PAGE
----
Accessibility statement

Useful Cinema: Documentary, Educational, & Activist Film - ENG00097M

« Back to module search

  • Department: English and Related Literature
  • Module co-ordinator: Dr. Michael McCluskey
  • Credit value: 20 credits
  • Credit level: M
  • Academic year of delivery: 2019-20

Module summary

This module focuses on films made as propaganda and forms of protest—from the emergence of documentary in the 1930s to the current use of phone cameras to capture otherwise unreported events.

It brings together iconic and up-and-coming filmmakers, films on student uprisings and famous trials, recent forms of media activism, and other examples of what emerging work in film studies has termed ‘useful cinema’: films made expressly ‘to convey ideas, convince individuals, and produce subjects in the service of public and private aims’. We will interrogate the idea of useful cinema through our study of films produced in response to some of the most serious challenges of the twentieth and twenty-first century. Through a discussion of this body of work, produced in different countries and at different moments in time, we will examine the connections between documentary and other film genres and challenge the concept of ‘useful cinema’ itself.

The module foregrounds the debates in which these films intervene and considers, more broadly, the work of film in helping to shape attitudes, articulate responses, and change behaviours. It will encourage you to make connections between social, political, and media histories and to analyse the strategies that filmmakers and their funders use to make these connections as well. Overall, the module tracks a history of films made to promote the interests of dominant power structures and reveals some of the voices raised in opposition. Through screenings and readings drawn from historical sources, cultural studies, and film theory and criticism, we will consider how these films create a space for the circulation of otherwise unheard opinions and undocumented experiences and what they can tell us about the on-going challenges we face today.

Module will run

Occurrence Teaching cycle
A Spring Term 2019-20

Module aims

The aims of the module are to provide a history of documentary and non-fiction film, to examine different strategies and technologies that filmmakers use, and to introduce the theoretical debates that surround documentary and other forms of ‘useful cinema’.

Module learning outcomes

On successful completion of this module you will be able to:

  • Demonstrate an advanced understanding and engagement with documentary history and theory;
  • Demonstrate advanced research skills which will enable you to study film within its theoretical and cultural contexts;
  • Demonstrate an advanced understanding of and engagement with strategies and sources for working with film archives;
  • Produce independent arguments and ideas for writing and presenting on film, situating your work within the broader critical fields of film studies, media studies, and cultural studies.


Task Length % of module mark
4500 Word Essay
N/A 100

Special assessment rules


Additional assessment information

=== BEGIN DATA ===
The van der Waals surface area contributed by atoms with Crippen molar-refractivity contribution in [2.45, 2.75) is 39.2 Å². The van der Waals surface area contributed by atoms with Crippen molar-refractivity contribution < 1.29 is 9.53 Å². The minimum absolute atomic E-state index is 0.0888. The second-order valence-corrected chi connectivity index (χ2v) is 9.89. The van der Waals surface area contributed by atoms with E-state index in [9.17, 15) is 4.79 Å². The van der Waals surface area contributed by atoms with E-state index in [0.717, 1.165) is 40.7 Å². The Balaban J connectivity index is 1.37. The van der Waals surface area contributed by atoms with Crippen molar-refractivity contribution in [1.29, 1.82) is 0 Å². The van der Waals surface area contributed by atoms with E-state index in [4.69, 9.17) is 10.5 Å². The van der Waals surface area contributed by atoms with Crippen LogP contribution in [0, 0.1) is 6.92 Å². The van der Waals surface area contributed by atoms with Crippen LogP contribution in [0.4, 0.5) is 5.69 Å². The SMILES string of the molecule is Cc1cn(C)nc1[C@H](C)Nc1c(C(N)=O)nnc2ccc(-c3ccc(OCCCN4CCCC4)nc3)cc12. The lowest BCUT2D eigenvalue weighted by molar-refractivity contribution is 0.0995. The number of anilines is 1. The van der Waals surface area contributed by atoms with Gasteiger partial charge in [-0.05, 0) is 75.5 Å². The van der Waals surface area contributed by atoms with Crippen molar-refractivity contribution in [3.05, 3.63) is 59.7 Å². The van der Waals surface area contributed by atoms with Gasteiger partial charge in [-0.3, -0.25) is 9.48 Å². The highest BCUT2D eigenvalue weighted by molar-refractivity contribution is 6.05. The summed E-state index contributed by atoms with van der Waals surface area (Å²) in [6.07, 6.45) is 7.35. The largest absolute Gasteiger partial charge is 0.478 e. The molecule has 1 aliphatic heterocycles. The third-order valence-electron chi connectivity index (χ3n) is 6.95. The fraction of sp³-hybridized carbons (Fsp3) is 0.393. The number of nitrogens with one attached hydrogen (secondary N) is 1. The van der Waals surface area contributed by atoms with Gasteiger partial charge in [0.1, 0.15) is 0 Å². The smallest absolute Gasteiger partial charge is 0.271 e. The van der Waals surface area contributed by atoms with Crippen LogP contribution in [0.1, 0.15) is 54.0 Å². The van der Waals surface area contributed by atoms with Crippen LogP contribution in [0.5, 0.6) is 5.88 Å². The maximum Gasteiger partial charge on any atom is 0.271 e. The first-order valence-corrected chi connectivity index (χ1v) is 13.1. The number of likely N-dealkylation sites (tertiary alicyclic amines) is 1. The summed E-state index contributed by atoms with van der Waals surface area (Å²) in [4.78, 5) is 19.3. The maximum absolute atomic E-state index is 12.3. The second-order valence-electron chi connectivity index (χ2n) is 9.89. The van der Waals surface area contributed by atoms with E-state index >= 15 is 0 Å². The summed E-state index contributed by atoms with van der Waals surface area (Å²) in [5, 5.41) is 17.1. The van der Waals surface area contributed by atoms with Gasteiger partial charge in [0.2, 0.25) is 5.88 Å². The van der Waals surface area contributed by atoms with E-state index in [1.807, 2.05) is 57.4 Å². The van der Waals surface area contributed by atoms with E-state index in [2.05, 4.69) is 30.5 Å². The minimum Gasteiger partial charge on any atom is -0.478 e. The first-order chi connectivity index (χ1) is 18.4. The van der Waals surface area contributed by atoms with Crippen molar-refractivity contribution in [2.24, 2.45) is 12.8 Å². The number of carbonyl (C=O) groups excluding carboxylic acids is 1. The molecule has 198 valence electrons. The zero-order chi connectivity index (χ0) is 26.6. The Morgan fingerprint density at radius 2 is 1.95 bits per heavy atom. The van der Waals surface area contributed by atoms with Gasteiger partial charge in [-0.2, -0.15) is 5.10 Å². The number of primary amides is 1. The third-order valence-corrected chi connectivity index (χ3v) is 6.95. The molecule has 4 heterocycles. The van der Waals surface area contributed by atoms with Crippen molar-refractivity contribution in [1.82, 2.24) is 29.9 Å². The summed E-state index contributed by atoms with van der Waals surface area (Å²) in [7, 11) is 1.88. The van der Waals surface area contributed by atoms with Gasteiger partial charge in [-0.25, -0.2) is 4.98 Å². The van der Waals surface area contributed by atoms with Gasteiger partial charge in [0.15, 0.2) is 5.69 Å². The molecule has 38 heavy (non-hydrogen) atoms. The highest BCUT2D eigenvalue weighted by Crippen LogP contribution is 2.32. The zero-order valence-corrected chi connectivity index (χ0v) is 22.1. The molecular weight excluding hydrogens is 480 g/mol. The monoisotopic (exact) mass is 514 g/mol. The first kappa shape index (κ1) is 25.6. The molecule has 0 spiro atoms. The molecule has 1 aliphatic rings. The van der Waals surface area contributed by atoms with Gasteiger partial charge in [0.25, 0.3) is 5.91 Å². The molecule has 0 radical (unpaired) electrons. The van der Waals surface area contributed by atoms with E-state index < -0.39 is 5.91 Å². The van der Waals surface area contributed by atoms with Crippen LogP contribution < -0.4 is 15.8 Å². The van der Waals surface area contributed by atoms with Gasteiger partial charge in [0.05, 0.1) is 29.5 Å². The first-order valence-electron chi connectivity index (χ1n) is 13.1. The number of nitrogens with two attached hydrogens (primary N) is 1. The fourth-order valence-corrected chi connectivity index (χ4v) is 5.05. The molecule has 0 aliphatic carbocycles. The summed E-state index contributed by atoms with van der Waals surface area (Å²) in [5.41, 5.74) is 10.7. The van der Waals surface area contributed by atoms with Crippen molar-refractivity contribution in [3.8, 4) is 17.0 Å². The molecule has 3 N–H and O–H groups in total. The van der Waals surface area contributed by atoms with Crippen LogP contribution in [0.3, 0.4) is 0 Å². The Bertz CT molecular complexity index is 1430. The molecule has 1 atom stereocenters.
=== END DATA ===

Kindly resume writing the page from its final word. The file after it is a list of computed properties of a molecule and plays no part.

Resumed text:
You will hand in an essay of approximately 2,000 words in Week 6 of the Autumn term. The main purpose of the essay is to ensure that the department can identify those students who may require additional assistance with academic writing skills. Material from the procedural essay may be re-visited in either one of the January essays or the dissertation. It is therefore an early chance to work through material that might be used in assessed work. The title topic of the essay, like the title topic of all assessed work for the degree, is left open to the individual student.


Task Length % of module mark
4500 Word Essay
N/A 100

Module feedback

Feedback on summative essays is normally available by the end of week 7 of the Spring Term. You are encouraged to discuss your feedback with your MA convenor, module tutor, or supervisor.

Indicative reading


  • Housing Problems (Edgar Anstey and Arthur Elton, UK, 1935)
  • Coal Face (Alberto Cavalcanti, UK, 1935)
  • Listen to Britain (Humphrey Jennings, UK, 1941)
  • Why We Fight (Frank Capra, USA, 1945)
  • Triumph of the Will (Leni Riefenstahl, Germany, 1939)
  • Chronique d’un été (Jean Rouch and Edgar Morin, France, 1961)
  • High School (Frederick Wiseman, USA, 1968)
  • The Times of Harvey Milk (Rob Epstein, USA, 1984)
  • The Thin Blue Line (Errol Morris, USA, 1988)
  • Paris is Burning (Jennie Livingston, USA, 1990)
  • Capturing the Friedmans (Andrew Jarecki, USA, 2003)
  • The Most Dangerous Man in America (Judith Ehrlich, USA, 2009)
  • Citizenfour (Laura Poitras, UK, 2014)
  • A Girl in the River (Sharmeen Obaid Chinoy, Pakistan, 2016)
  • I Am Not Your Negro (Raoul Peck, USA, 2016)
  • Fire at Sea (Gianfranco Rosi, Italy, 2016)

The information on this page is indicative of the module that is currently on offer. The University is constantly exploring ways to enhance and improve its degree programmes and therefore reserves the right to make variations to the content and method of delivery of modules, and to discontinue modules, if such action is reasonably considered to be necessary by the University. Where appropriate, the University will notify and consult with affected students in advance about any changes that are required in line with the University's policy on the Approval of Modifications to Existing Taught Programmes of Study.